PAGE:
Most GWAS hits lie in noncoding regions of the genome, making it hard to figure out what they do. To address this, researchers led by Christopher Glass at the University of California, San Diego, analyzed epigenetic data from purified populations of neurons, astrocytes, oligodendrocytes, and microglia from the young human cortex. They catalogued which regulatory regions were active in each cell type, and then looked for associations with known risk loci for neurological and psychiatric diseases. In the November 14 Science, they report that while risk variants for psychiatric diseases mostly lie in neuron-specific regulatory regions, Alzheimer’s risk variants are concentrated in microglial enhancers. In other words, many polymorphisms associated with AD affect gene expression only in microglia. The findings add to recent data suggesting that these cells drive Alzheimer’s pathogenesis.
- Scientists map enhancer-promoter interactions in four cell types of healthy brain.
- This atlas places most AD risk variants in microglial-specific enhancers.
- For example, the causal risk variant for BIN1 affects its expression only in microglia.
“This is giant,” said Oleg Butovsky at Brigham and Women’s Hospital in Boston. “They use cutting-edge technology to study human data, and open up a door to understanding how microglia initiate Alzheimer’s disease.”
In addition to these Alzheimer’s findings, the data set could enable researchers to generate and test hypotheses for neurological disease in general, Glass noted. “This is the first atlas of genetic regulatory elements specific for the major cell types of the human brain,” he told Alzforum. Alison Goate at the Icahn School of Medicine, Mount Sinai, New York, agreed. “This provides an important resource for people working on brain disorders,” she said.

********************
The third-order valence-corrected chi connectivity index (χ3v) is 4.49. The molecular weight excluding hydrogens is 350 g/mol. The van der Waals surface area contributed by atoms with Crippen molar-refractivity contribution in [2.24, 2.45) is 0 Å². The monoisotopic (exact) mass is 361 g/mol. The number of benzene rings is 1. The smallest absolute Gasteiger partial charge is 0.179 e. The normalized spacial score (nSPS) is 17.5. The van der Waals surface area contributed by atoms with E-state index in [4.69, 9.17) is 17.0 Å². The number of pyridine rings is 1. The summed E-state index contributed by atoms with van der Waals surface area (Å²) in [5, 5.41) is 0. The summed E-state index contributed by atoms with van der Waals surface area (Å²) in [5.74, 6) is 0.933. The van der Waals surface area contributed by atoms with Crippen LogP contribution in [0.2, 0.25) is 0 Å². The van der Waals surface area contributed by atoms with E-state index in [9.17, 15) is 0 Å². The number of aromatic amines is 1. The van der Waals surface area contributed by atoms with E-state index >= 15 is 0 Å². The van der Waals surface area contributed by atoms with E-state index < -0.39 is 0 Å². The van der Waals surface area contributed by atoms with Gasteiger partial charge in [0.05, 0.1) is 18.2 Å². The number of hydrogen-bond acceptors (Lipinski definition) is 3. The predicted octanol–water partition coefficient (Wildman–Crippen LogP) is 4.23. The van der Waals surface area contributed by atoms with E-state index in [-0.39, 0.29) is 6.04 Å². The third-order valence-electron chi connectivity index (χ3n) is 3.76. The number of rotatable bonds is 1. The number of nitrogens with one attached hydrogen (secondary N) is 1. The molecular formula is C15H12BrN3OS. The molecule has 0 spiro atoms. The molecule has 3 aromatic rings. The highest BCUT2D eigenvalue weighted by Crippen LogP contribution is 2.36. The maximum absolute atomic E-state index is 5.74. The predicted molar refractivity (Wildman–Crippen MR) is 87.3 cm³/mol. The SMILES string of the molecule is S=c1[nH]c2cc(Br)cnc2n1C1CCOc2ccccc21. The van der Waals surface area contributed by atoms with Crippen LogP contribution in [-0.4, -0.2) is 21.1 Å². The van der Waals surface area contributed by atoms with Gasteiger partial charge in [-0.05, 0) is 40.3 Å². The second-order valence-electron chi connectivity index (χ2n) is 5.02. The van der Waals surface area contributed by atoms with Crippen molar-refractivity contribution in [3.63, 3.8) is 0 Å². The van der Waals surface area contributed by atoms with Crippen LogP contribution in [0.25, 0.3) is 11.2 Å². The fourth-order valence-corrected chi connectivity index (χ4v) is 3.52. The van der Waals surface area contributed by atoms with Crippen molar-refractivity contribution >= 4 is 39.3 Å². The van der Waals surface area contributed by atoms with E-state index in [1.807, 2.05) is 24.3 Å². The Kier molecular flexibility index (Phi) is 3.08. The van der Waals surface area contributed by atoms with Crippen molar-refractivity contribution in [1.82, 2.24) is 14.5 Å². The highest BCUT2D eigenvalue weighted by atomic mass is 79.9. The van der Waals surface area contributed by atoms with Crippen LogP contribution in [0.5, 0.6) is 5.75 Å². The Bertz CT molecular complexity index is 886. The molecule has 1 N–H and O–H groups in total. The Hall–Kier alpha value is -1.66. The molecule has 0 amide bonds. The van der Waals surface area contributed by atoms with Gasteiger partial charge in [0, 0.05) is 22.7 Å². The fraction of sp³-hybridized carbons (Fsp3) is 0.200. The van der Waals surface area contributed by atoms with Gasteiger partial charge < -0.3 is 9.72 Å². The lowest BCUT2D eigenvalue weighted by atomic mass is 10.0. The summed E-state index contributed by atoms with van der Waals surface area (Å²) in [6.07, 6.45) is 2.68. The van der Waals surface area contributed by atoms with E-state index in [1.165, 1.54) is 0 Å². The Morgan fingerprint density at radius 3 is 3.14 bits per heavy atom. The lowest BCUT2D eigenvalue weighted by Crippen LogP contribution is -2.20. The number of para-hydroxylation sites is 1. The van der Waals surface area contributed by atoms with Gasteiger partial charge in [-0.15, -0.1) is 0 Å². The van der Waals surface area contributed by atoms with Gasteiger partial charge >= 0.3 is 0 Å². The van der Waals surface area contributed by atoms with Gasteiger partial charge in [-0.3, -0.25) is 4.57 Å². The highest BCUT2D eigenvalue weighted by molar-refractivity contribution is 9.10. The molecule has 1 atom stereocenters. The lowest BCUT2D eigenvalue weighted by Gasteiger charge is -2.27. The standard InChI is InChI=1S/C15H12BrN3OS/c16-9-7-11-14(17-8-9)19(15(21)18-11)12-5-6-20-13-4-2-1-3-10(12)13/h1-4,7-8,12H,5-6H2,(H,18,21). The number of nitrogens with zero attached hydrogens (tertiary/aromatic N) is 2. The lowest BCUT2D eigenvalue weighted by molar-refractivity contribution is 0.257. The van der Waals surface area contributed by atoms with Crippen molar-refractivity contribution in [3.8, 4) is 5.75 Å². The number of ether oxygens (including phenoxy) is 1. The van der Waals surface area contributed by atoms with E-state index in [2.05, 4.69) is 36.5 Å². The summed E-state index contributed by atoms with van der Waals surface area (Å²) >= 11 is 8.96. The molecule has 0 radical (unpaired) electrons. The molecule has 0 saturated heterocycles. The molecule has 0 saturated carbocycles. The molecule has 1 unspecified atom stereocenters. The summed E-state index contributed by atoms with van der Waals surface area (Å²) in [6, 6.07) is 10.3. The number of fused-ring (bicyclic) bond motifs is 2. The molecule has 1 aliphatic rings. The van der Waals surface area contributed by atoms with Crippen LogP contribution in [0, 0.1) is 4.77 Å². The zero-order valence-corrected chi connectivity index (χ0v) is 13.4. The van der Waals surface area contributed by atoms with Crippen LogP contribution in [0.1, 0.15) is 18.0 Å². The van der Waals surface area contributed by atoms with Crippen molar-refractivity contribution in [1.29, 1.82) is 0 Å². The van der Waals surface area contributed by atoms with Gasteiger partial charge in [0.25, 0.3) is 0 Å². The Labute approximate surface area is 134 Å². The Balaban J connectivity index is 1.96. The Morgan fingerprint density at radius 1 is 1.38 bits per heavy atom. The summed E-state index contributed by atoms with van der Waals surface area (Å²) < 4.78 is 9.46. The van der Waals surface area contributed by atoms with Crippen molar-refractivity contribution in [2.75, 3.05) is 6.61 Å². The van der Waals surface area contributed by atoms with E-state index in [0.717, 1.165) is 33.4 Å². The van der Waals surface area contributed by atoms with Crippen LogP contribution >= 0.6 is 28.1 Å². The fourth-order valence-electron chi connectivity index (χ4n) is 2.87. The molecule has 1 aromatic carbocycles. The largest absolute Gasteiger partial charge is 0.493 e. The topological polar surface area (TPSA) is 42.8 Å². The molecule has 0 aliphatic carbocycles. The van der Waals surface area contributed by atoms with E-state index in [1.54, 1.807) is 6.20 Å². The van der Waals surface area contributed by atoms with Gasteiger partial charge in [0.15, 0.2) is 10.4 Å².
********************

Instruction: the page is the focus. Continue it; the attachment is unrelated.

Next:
Microglia and Alzheimer’s. AD variants from two GWASs are associated almost exclusively with enhancers in microglia (left two columns, darker blue), while variants associated with psychiatric disorders and behavioral traits cluster strongly in neuronal regulatory regions (center and right column groupings). [Courtesy of Nott et al., Science/AAAS.]
Goate previously examined how AD risk variants affect gene expression, but had to use monocytes and macrophages as a proxy for microglia, because epigenetic data on these brain cells were not yet available. She found that AD risk factors were preferentially located in myeloid-specific enhancers, in agreement with the new findings (Aug 2019 news). For their part, Glass and colleagues previously isolated microglia from healthy human brain and published transcriptomic, but not epigenetic, data on these cells (Jun 2017 news).